It’s difficult, if not impossible, to accept that Scott Hicks, the same Scott Hicks who directed the Oscar-winning Shine sixteen years ago, also directed The Lucky One, the latest romantic drama adapted from a Nicholas Sparks novel.
Sparks, as ubiquitous a presence in romantic presence as you’ll find (sixteen novels, six of which have made the jump to the big screen) pens formulaic, easily digestible, emotion-driven novels usually, if not always, centered on star-crossed or otherwise ill-fated lovers, romantic obstacles, both persuasive and contrived, death (via terminal illness, natural disaster, or happenstance), and anywhere from downer, but cathartic endings to upbeat, positive hug-arounds. Sparks, in short, is a cottage industry unto himself. As predictable, over-obvious, and underwritten as previous adaptations of his work, The Lucky One will do little, if anything, to change or alter that based-on-reality perception for the better.
Former High School Musical star Zac Efron plays Logan Thibault, a former U.S. Marine who suffers from post-traumatic-stress disorder resulting from three consecutive tours in Iraq. Seemingly incapable of adjusting to civilian life, at least when it’s exemplified by suburban tract housing somewhere in the great state of Colorado (i.e., his sister’s home), Logan heads for the open road with his only remaining friend, a German Shepherd, and a picture of a pretty blonde woman he found in Iraq that served as a good luck charm. With only a lighthouse in the corner of the photo to guide him, Logan makes his way up and down the Eastern seaboard and the Gulf Coast, ultimately finding the woman, Beth (Taylor Schilling), a single mother with grief problems of her own, running a family-owned kennel. In practically no time at all, Logan’s hired on to help Beth and her live-in grandmother, Ellie (Blythe Danner), run the kennel.
Logan easily charms Ellie and effortlessly befriends Beth’s eight-year-old son, Ben (Riley Thomas Stewart), but Beth proves slightly more difficult to convince of his noble intentions. It doesn’t help that Logan backs out repeatedly from telling Beth about the photo and what it meant to him. That open, unanswered question unsurprisingly hangs over Logan and Beth’s romantic relationship, as does, in more concrete form, Beth’s ex-husband, Keith Clayton (Jay R. Ferguson, Mad Men), a county deputy and the son of a powerful, influential judge (Adam LeFevre) not coincidentally running for mayor. In short order, we discover that Keith’s naturally or Southern-bred authoritarian tendencies led abusive behavior toward Beth, otherwise known as the proximate cause of Beth’s decision to seek out a divorce. True to abuser form, Keith sees Logan as a threat to his hoped-for, if unlikely, reconciliation with his ex-wife and his status as the only man in his son’s life.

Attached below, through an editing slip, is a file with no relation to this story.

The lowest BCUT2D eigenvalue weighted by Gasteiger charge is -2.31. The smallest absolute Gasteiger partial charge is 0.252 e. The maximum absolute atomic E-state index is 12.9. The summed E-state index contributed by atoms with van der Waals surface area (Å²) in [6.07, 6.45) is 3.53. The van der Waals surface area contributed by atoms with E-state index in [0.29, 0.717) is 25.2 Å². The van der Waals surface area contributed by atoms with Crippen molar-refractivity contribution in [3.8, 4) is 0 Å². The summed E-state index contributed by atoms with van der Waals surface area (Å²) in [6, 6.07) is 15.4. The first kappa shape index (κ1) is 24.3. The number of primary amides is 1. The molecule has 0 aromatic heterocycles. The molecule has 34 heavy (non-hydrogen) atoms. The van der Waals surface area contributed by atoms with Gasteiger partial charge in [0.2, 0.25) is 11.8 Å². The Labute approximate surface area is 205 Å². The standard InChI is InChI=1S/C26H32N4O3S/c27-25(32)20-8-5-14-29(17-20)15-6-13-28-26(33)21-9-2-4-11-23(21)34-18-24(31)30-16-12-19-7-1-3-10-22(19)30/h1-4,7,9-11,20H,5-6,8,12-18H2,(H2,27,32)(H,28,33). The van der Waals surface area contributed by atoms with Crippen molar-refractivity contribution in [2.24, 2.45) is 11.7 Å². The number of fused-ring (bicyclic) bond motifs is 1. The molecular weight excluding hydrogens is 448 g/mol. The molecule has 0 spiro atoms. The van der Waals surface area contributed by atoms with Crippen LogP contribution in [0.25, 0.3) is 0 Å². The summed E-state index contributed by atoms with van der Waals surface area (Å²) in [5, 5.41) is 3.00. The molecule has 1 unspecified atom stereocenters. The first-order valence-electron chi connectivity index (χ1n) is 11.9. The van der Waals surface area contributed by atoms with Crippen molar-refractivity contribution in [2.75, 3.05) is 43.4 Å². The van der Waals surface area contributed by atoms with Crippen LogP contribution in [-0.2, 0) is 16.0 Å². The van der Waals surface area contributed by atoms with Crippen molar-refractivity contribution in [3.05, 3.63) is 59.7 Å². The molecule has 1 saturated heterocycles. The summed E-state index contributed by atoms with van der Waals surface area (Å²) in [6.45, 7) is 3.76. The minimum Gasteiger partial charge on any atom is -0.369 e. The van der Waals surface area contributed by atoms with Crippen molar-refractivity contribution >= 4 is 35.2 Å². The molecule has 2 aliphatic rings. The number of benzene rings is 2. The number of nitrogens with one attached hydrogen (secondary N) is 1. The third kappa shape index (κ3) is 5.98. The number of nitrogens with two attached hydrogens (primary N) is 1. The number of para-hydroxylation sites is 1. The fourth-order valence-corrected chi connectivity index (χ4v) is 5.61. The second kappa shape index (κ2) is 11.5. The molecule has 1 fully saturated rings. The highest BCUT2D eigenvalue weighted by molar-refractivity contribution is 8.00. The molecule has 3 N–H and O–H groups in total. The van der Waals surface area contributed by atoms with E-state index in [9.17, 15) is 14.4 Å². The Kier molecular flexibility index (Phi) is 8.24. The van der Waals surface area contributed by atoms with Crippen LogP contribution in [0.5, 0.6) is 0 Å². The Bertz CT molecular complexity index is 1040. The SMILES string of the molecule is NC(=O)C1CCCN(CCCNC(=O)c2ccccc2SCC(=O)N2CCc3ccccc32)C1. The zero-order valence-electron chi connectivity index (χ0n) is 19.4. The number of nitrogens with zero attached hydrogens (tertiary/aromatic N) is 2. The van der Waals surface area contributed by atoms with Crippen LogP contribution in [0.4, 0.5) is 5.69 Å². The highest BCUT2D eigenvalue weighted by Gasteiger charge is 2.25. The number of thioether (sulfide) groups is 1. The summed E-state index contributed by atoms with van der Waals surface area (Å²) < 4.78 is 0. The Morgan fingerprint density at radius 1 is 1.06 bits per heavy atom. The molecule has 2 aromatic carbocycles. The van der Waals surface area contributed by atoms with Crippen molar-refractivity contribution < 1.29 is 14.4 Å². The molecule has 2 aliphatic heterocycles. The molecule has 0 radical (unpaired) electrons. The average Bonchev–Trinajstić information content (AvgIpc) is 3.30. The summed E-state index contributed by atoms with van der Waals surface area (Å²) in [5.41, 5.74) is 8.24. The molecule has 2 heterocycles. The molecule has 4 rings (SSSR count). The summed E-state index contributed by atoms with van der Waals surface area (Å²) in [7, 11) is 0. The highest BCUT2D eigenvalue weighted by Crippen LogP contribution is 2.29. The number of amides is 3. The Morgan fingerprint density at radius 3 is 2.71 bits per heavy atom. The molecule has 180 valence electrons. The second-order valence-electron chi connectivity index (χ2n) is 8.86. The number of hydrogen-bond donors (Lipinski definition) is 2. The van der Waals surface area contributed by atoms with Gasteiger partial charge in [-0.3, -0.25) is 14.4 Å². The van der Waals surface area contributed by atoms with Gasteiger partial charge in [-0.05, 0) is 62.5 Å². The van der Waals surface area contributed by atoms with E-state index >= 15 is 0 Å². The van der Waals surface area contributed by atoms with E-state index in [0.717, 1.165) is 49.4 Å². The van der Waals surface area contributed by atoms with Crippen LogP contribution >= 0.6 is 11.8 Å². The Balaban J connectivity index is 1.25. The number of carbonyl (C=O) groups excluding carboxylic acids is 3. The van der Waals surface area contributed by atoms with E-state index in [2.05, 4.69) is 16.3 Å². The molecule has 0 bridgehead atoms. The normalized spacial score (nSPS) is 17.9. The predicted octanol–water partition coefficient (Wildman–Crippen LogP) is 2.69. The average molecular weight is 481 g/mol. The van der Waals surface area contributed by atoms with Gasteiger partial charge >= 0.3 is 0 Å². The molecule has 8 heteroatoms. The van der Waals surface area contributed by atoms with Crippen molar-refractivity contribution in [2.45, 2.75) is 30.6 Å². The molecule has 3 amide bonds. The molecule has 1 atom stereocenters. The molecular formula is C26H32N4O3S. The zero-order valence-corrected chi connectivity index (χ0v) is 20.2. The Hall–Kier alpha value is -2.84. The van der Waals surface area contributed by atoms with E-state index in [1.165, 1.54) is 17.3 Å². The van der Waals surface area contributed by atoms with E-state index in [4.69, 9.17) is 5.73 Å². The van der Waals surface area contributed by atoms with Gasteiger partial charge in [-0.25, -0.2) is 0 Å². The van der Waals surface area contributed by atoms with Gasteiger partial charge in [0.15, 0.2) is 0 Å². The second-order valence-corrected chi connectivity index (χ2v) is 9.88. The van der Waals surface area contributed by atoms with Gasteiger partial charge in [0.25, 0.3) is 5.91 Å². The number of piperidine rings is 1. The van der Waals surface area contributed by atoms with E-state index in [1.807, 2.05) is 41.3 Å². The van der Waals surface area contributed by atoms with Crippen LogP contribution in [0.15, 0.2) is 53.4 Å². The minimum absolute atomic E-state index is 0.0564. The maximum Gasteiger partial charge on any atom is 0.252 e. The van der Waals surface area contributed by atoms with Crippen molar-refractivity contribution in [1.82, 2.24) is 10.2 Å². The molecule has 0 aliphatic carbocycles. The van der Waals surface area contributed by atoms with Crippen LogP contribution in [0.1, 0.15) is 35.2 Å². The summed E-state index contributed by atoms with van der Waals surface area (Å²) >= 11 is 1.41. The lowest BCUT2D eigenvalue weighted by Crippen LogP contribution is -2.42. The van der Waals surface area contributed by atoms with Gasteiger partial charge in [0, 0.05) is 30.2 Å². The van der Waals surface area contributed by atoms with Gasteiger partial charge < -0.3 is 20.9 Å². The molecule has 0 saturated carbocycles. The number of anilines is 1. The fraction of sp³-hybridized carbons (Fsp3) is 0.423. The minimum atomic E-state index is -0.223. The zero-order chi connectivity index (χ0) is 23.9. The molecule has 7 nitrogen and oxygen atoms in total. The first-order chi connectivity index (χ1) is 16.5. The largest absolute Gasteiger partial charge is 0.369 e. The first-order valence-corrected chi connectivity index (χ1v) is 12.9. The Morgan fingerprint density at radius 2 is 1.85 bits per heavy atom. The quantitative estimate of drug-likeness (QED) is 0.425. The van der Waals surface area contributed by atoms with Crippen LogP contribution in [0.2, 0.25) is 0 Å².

All conflicts, no matter how generic or unpersuasively rendered by Sparks or his adapter, Will Fetters (Remember Me), converge during a proverbial rainstorm. Natural and man-made obstacles and hazards conspire to keep Logan and Beth separated, at least until the end credits roll, taking us back to the opening scene and Logan’s cliché-ridden voice-over narration. Logan mentions something about fate and destiny (Terminator 2: Judgment Day’s “Fate is what you make,” gets a virtual shout-out) before piloting a motorized boat into magic-hour oblivion. If only the audience could be as fortunate. But some moviegoers, especially moviegoers who consider themselves Sparks’ most dedicated fans, won’t have a problem with The Lucky One’s formulaic plotting, stock characters, and on-the-nose dialogue, not as long as a sunburned Zac Efron quietly emotes, when he’s emoting at all, in every other shot, the not-quite-perfect embodiment of Sparks’ wounded warrior.
To be fair, Efron’s variable, inconsistent acting almost finds a consistent tone. Minus a few, cringe-worthy scenes and an obvious dubbed-in scene, Efron manages to make Sparks’ sub-banal dialogue sound passably naturalistic. Taylor Schilling gives no more nor less than what the script calls for (e.g., initial reticence or reserve, vulnerability, and romantic abandon), more than holding her own with Efron and Blythe “Old Pro” Danner. Jay R. Ferguson does what he can with the obligatory villain role, but unfortunately, no one else gives anything approximating a memorable performance. Then again, “memorable” is the last word anyone would use to describe The Lucky One. Not, of course, that The Lucky One’s innumerable shortcomings will do anything to dissuade Sparks from writing his next, readily adaptable romantic drama.
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